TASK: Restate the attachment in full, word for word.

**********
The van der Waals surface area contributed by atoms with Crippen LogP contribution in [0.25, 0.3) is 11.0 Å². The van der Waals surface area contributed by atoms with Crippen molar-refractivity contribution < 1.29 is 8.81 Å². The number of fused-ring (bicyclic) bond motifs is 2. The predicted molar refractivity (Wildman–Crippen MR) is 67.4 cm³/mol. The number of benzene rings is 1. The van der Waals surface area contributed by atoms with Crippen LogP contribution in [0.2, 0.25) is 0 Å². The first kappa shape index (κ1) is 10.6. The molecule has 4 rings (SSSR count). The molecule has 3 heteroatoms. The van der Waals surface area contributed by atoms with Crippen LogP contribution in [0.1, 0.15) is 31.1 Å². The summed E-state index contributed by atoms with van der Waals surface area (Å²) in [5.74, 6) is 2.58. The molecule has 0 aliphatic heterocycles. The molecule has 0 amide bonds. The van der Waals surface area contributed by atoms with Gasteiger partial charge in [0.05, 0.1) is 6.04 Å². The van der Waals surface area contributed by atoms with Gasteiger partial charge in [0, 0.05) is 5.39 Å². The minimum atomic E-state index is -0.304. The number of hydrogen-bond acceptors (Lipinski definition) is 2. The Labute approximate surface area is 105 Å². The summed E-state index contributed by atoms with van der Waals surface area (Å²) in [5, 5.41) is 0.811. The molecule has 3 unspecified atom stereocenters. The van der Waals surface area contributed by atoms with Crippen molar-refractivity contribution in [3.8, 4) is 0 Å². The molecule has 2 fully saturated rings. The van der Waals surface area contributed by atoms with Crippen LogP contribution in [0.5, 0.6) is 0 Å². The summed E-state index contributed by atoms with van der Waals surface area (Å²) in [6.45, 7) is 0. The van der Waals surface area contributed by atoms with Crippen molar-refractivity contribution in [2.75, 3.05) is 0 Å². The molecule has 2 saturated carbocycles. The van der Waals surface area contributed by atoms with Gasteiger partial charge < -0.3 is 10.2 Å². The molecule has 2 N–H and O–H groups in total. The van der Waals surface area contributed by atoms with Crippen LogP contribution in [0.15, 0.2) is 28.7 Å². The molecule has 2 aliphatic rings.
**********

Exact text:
The van der Waals surface area contributed by atoms with Crippen LogP contribution in [0.25, 0.3) is 11.0 Å². The van der Waals surface area contributed by atoms with Crippen molar-refractivity contribution < 1.29 is 8.81 Å². The number of fused-ring (bicyclic) bond motifs is 2. The predicted molar refractivity (Wildman–Crippen MR) is 67.4 cm³/mol. The number of benzene rings is 1. The van der Waals surface area contributed by atoms with Crippen LogP contribution in [0.2, 0.25) is 0 Å². The first kappa shape index (κ1) is 10.6. The molecule has 4 rings (SSSR count). The molecule has 3 heteroatoms. The van der Waals surface area contributed by atoms with Crippen LogP contribution in [0.1, 0.15) is 31.1 Å². The summed E-state index contributed by atoms with van der Waals surface area (Å²) in [5.74, 6) is 2.58. The molecule has 0 aliphatic heterocycles. The molecule has 0 amide bonds. The van der Waals surface area contributed by atoms with Gasteiger partial charge in [0.05, 0.1) is 6.04 Å². The van der Waals surface area contributed by atoms with Gasteiger partial charge in [0, 0.05) is 5.39 Å². The minimum atomic E-state index is -0.304. The number of hydrogen-bond acceptors (Lipinski definition) is 2. The Labute approximate surface area is 105 Å². The summed E-state index contributed by atoms with van der Waals surface area (Å²) in [5, 5.41) is 0.811. The molecule has 3 unspecified atom stereocenters. The van der Waals surface area contributed by atoms with Crippen molar-refractivity contribution in [3.8, 4) is 0 Å². The molecule has 2 fully saturated rings. The van der Waals surface area contributed by atoms with Crippen LogP contribution in [0.5, 0.6) is 0 Å². The summed E-state index contributed by atoms with van der Waals surface area (Å²) in [6.45, 7) is 0. The van der Waals surface area contributed by atoms with Crippen molar-refractivity contribution in [2.75, 3.05) is 0 Å². The molecule has 2 saturated carbocycles. The van der Waals surface area contributed by atoms with Gasteiger partial charge < -0.3 is 10.2 Å². The molecule has 2 N–H and O–H groups in total. The van der Waals surface area contributed by atoms with Crippen LogP contribution in [0.15, 0.2) is 28.7 Å². The molecule has 2 aliphatic rings.